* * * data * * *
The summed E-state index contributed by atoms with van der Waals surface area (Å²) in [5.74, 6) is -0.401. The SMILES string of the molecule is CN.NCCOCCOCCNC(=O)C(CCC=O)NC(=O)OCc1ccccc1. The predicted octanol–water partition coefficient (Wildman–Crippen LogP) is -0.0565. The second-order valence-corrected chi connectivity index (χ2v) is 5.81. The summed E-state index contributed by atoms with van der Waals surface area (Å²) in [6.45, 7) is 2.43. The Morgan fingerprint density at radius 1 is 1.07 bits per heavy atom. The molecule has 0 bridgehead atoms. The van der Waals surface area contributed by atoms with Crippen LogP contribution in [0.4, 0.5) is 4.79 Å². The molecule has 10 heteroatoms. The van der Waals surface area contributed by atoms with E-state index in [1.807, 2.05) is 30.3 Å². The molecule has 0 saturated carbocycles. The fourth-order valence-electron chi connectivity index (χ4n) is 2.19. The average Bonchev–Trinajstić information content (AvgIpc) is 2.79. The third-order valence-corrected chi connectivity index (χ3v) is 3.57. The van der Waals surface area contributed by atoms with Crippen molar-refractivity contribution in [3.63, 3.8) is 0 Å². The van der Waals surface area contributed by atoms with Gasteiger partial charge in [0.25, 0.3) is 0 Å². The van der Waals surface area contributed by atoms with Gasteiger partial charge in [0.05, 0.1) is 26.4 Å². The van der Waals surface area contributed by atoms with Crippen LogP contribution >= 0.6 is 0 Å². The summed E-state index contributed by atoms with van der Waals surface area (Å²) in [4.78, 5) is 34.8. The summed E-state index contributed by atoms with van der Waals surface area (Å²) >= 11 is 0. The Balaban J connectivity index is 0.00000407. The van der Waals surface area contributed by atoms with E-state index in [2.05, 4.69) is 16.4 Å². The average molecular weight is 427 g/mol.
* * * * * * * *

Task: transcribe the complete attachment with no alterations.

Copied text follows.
The summed E-state index contributed by atoms with van der Waals surface area (Å²) in [5.74, 6) is -0.401. The SMILES string of the molecule is CN.NCCOCCOCCNC(=O)C(CCC=O)NC(=O)OCc1ccccc1. The predicted octanol–water partition coefficient (Wildman–Crippen LogP) is -0.0565. The second-order valence-corrected chi connectivity index (χ2v) is 5.81. The summed E-state index contributed by atoms with van der Waals surface area (Å²) in [6.45, 7) is 2.43. The Morgan fingerprint density at radius 1 is 1.07 bits per heavy atom. The molecule has 0 bridgehead atoms. The van der Waals surface area contributed by atoms with Crippen LogP contribution in [0.4, 0.5) is 4.79 Å². The molecule has 10 heteroatoms. The van der Waals surface area contributed by atoms with E-state index in [1.807, 2.05) is 30.3 Å². The molecule has 0 saturated carbocycles. The fourth-order valence-electron chi connectivity index (χ4n) is 2.19. The average Bonchev–Trinajstić information content (AvgIpc) is 2.79. The third-order valence-corrected chi connectivity index (χ3v) is 3.57. The van der Waals surface area contributed by atoms with Crippen molar-refractivity contribution in [3.63, 3.8) is 0 Å². The van der Waals surface area contributed by atoms with Gasteiger partial charge in [0.25, 0.3) is 0 Å². The van der Waals surface area contributed by atoms with Gasteiger partial charge in [0.05, 0.1) is 26.4 Å². The van der Waals surface area contributed by atoms with Crippen LogP contribution >= 0.6 is 0 Å². The summed E-state index contributed by atoms with van der Waals surface area (Å²) in [4.78, 5) is 34.8. The summed E-state index contributed by atoms with van der Waals surface area (Å²) >= 11 is 0. The Balaban J connectivity index is 0.00000407. The van der Waals surface area contributed by atoms with E-state index in [2.05, 4.69) is 16.4 Å². The average molecular weight is 427 g/mol.